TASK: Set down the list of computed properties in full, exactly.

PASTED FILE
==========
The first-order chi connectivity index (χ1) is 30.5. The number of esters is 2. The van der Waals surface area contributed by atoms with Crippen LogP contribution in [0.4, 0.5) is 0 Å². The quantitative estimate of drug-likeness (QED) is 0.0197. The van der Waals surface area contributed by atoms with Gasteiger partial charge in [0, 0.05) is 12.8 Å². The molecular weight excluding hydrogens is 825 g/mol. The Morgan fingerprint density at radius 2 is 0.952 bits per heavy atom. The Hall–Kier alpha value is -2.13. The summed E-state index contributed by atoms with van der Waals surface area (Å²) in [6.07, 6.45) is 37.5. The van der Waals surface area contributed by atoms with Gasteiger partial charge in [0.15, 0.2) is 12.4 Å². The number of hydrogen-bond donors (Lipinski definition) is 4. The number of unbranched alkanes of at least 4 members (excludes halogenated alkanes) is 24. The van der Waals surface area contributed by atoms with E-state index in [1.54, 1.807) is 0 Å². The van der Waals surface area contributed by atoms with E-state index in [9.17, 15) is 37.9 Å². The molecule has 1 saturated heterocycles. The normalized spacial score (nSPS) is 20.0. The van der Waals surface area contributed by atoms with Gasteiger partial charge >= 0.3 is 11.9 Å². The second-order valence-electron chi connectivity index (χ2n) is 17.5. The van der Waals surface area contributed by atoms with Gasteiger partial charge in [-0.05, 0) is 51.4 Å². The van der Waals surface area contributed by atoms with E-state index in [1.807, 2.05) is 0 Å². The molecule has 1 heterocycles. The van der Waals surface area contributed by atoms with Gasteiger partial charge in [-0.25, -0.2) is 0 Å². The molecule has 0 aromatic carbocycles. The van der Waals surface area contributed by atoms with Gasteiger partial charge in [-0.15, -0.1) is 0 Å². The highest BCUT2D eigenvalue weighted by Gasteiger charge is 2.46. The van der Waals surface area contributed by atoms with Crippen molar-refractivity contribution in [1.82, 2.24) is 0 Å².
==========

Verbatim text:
The first-order chi connectivity index (χ1) is 30.5. The number of esters is 2. The van der Waals surface area contributed by atoms with Crippen LogP contribution in [0.4, 0.5) is 0 Å². The quantitative estimate of drug-likeness (QED) is 0.0197. The van der Waals surface area contributed by atoms with Gasteiger partial charge in [0, 0.05) is 12.8 Å². The molecular weight excluding hydrogens is 825 g/mol. The Morgan fingerprint density at radius 2 is 0.952 bits per heavy atom. The Hall–Kier alpha value is -2.13. The summed E-state index contributed by atoms with van der Waals surface area (Å²) in [6.07, 6.45) is 37.5. The van der Waals surface area contributed by atoms with Gasteiger partial charge in [0.15, 0.2) is 12.4 Å². The number of hydrogen-bond donors (Lipinski definition) is 4. The number of unbranched alkanes of at least 4 members (excludes halogenated alkanes) is 24. The van der Waals surface area contributed by atoms with E-state index in [1.54, 1.807) is 0 Å². The van der Waals surface area contributed by atoms with E-state index in [9.17, 15) is 37.9 Å². The molecule has 1 saturated heterocycles. The normalized spacial score (nSPS) is 20.0. The van der Waals surface area contributed by atoms with Gasteiger partial charge >= 0.3 is 11.9 Å². The second-order valence-electron chi connectivity index (χ2n) is 17.5. The van der Waals surface area contributed by atoms with Gasteiger partial charge in [-0.05, 0) is 51.4 Å². The van der Waals surface area contributed by atoms with E-state index in [1.807, 2.05) is 0 Å². The molecule has 1 heterocycles. The van der Waals surface area contributed by atoms with Gasteiger partial charge in [-0.25, -0.2) is 0 Å². The molecule has 0 aromatic carbocycles. The van der Waals surface area contributed by atoms with Gasteiger partial charge in [-0.15, -0.1) is 0 Å². The highest BCUT2D eigenvalue weighted by Gasteiger charge is 2.46. The van der Waals surface area contributed by atoms with Crippen molar-refractivity contribution in [1.82, 2.24) is 0 Å².